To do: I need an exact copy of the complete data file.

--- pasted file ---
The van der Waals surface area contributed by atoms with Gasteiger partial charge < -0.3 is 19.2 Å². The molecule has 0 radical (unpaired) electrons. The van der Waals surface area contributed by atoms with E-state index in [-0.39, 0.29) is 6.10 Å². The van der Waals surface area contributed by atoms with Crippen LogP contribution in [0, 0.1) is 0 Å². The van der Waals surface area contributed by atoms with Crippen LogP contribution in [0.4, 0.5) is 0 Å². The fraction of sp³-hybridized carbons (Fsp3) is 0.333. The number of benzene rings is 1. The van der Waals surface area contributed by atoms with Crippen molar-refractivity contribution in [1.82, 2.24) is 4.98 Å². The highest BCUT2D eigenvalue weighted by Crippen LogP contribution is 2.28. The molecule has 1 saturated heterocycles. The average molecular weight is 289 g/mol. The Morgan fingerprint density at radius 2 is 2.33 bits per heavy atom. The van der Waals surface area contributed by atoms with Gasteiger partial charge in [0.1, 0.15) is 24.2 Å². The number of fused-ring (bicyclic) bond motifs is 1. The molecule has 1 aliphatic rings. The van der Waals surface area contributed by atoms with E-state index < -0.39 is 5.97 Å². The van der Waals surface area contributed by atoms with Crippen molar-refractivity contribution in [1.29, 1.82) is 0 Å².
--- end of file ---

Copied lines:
The van der Waals surface area contributed by atoms with Gasteiger partial charge < -0.3 is 19.2 Å². The molecule has 0 radical (unpaired) electrons. The van der Waals surface area contributed by atoms with E-state index in [-0.39, 0.29) is 6.10 Å². The van der Waals surface area contributed by atoms with Crippen LogP contribution in [0, 0.1) is 0 Å². The van der Waals surface area contributed by atoms with Crippen LogP contribution in [0.4, 0.5) is 0 Å². The fraction of sp³-hybridized carbons (Fsp3) is 0.333. The number of benzene rings is 1. The van der Waals surface area contributed by atoms with Crippen molar-refractivity contribution in [1.82, 2.24) is 4.98 Å². The highest BCUT2D eigenvalue weighted by Crippen LogP contribution is 2.28. The molecule has 1 saturated heterocycles. The average molecular weight is 289 g/mol. The Morgan fingerprint density at radius 2 is 2.33 bits per heavy atom. The van der Waals surface area contributed by atoms with Gasteiger partial charge in [0.1, 0.15) is 24.2 Å². The number of fused-ring (bicyclic) bond motifs is 1. The molecule has 1 aliphatic rings. The van der Waals surface area contributed by atoms with E-state index < -0.39 is 5.97 Å². The van der Waals surface area contributed by atoms with Crippen molar-refractivity contribution in [1.29, 1.82) is 0 Å².